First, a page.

Nusa Dua (Bali): Prime Minister Manmohan Singh and his Australian counterpart Julia Gillard met on Saturday for a brief interaction to take forward discussions on selling uranium to India and also to review their strategic partnership.
The unscheduled pull aside, on the sidelines of the India-Asean and East Asia summits, saw the two leaders interacting for seven-eight minutes.
"Prime Minister Gillard apprised on the steps she's planning to take on selling uranium to India," external affairs ministry spokesperson Vishnu Prakash told journalists.
Prime Minister Gillard apprised on the steps she's planning to take on selling uranium to India.
"I am taking the change of policy to my party conference in December," the Australian prime minister was quoted as telling journalists after her meeting with the Indian Prime Minister.
The issue of Indian students also came up at the interaction here Saturday with Manmohan Singh appreciating how the issue was handled.
There had been a spate of attacks on Indian students in Australia in 2009-10 but the problem was curtailed due to a series of measures announced by the Australian government.
Manmohan Singh and Gillard had spoken on the phone, a day after the Australian prime minister had signalled the plan to lift a long standing ban on uranium sales to India and pushed her Labour Party to change its stance, citing New Delhi's growing economy and its ambitious atomic energy plans.
She had also written to him, citing three points for the proposal - India's growing energy needs, its impeccable non-proliferation record and the strategic partnership between the two countries.
The final decision rests with Gillard's Labour party, which will meet next month.
Gillard will be under pressure to get her party to agree to her proposal even though India is not a signatory to the Nuclear Non-Proliferation Treaty (NPT).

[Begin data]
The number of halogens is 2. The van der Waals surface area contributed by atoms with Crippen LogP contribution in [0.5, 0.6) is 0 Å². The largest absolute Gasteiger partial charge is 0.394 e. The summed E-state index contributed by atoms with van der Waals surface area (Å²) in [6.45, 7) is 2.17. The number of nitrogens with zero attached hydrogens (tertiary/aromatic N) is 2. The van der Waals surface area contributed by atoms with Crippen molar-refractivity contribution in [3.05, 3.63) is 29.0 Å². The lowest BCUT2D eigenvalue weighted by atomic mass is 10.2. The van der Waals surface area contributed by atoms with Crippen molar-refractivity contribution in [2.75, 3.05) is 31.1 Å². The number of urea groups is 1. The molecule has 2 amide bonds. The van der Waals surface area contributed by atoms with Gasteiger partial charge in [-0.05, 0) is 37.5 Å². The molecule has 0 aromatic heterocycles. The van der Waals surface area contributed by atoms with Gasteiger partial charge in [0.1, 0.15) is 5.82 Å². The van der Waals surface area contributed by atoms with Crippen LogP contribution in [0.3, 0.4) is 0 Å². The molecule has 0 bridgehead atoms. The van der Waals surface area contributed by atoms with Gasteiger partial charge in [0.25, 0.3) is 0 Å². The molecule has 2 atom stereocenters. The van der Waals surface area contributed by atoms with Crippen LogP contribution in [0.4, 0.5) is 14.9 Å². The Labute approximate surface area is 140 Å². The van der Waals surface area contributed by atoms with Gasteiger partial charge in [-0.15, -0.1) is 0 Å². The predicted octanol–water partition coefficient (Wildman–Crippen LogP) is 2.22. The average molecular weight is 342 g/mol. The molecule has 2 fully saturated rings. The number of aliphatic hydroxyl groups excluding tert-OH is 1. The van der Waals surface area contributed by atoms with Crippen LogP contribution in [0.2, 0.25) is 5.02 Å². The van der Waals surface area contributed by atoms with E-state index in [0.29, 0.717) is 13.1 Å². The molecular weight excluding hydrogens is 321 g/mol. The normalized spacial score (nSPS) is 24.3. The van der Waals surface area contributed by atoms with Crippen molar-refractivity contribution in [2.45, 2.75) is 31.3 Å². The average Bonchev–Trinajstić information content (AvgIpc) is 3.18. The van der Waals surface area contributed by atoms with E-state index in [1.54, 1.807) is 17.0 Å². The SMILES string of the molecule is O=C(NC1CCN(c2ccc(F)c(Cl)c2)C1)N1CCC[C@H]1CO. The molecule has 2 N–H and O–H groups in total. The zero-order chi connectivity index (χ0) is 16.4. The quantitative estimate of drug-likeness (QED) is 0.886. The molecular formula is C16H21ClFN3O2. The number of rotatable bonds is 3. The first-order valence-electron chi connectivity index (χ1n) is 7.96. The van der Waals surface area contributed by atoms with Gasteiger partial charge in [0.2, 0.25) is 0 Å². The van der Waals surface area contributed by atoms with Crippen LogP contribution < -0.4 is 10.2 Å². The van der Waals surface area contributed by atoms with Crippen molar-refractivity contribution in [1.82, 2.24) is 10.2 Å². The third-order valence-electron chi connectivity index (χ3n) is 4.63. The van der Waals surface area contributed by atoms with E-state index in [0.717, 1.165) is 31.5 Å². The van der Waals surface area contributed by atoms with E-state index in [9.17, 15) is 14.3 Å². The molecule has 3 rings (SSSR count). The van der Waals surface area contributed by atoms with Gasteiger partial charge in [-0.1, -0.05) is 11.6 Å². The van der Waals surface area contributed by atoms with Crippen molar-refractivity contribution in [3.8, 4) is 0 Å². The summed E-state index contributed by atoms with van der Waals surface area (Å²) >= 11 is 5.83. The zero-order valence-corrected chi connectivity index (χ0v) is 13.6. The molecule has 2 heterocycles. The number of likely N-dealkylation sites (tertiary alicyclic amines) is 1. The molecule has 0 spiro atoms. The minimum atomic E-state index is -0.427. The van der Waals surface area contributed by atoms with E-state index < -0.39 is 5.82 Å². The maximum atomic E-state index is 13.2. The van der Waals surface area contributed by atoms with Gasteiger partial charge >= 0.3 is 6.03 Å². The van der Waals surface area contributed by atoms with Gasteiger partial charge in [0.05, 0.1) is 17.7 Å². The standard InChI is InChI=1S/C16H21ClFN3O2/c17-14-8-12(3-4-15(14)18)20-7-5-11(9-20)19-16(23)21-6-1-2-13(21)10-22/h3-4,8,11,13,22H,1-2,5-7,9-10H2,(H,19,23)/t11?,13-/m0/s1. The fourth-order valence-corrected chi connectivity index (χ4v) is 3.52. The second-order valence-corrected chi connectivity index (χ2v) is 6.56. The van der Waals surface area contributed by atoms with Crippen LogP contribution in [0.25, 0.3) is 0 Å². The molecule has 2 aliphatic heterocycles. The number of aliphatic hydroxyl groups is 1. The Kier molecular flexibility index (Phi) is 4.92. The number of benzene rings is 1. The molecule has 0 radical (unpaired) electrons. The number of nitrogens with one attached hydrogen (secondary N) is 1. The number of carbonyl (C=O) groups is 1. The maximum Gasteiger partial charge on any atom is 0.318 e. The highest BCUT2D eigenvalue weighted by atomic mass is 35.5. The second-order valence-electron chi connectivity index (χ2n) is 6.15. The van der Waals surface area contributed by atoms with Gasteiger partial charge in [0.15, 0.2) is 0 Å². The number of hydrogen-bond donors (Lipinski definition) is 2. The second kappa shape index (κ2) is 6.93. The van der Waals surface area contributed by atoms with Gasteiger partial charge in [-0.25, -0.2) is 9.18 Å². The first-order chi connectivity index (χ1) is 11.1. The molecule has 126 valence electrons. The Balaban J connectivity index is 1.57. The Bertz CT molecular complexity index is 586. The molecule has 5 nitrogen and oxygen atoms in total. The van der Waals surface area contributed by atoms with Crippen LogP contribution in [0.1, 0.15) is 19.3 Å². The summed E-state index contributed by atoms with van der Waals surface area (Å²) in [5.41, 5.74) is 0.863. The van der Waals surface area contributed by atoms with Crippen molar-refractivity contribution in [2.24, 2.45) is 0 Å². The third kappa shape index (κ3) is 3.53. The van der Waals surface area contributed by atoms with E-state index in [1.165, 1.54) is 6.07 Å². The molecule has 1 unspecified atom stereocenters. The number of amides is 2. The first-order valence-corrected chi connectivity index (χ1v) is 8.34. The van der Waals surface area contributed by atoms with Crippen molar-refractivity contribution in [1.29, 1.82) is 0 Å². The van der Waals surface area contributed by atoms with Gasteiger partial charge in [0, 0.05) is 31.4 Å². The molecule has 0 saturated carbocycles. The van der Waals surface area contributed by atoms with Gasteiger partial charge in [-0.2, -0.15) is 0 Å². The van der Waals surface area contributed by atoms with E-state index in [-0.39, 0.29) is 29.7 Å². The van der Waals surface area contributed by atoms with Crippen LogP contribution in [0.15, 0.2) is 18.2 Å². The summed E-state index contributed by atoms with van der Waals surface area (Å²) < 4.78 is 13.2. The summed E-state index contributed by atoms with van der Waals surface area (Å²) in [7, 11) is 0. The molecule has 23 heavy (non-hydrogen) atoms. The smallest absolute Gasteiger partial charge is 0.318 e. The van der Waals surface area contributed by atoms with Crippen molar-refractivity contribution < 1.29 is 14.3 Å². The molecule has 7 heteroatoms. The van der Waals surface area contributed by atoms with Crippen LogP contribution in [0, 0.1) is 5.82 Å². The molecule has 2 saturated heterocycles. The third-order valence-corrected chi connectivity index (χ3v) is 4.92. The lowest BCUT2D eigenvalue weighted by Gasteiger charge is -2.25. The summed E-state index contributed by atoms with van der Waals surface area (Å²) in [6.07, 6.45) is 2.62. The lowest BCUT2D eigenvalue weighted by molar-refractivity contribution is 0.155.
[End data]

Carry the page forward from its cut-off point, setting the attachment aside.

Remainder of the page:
India had quickly hailed Gillard's move, announced November 15.
"We must, of course, expect of India the same standards we do of all countries for uranium export - strict adherence to International Atomic Energy Agency arrangements and strong bilateral and transparency measures which will provide assurances our uranium will be used only for peaceful purposes," Gillard had written in the Sydney Morning Herald.
For the past four years, the Labour government has linked uranium exports to India signing the 1970 NPT.
Gillard also held a press conference in Melbourne and pushed her Labour Party colleagues to change their stand on selling uranium to India.
She argued that selling uranium to India "will be good for the Australian economy and good for Australian jobs".
Gillard went on to add that India plans to increase the share of nuclear power from its current three percent of electricity generation to 40 percent by 2050 - a fact that should benefit Australia, the world's third largest supplier of uranium.
Secondly, she said the uranium sale will be "another step forward" in Australia's relationship with India, the world's largest democracy and a rising economic giant.
Thirdly, she argued that the US-India civil nuclear agreement has effectively lifted the de-facto international ban on cooperation with India in this area and added that in view of changed global circumstances, "for us to refuse to budge is all pain with no gain and I believe that our national platform should recognise that reality".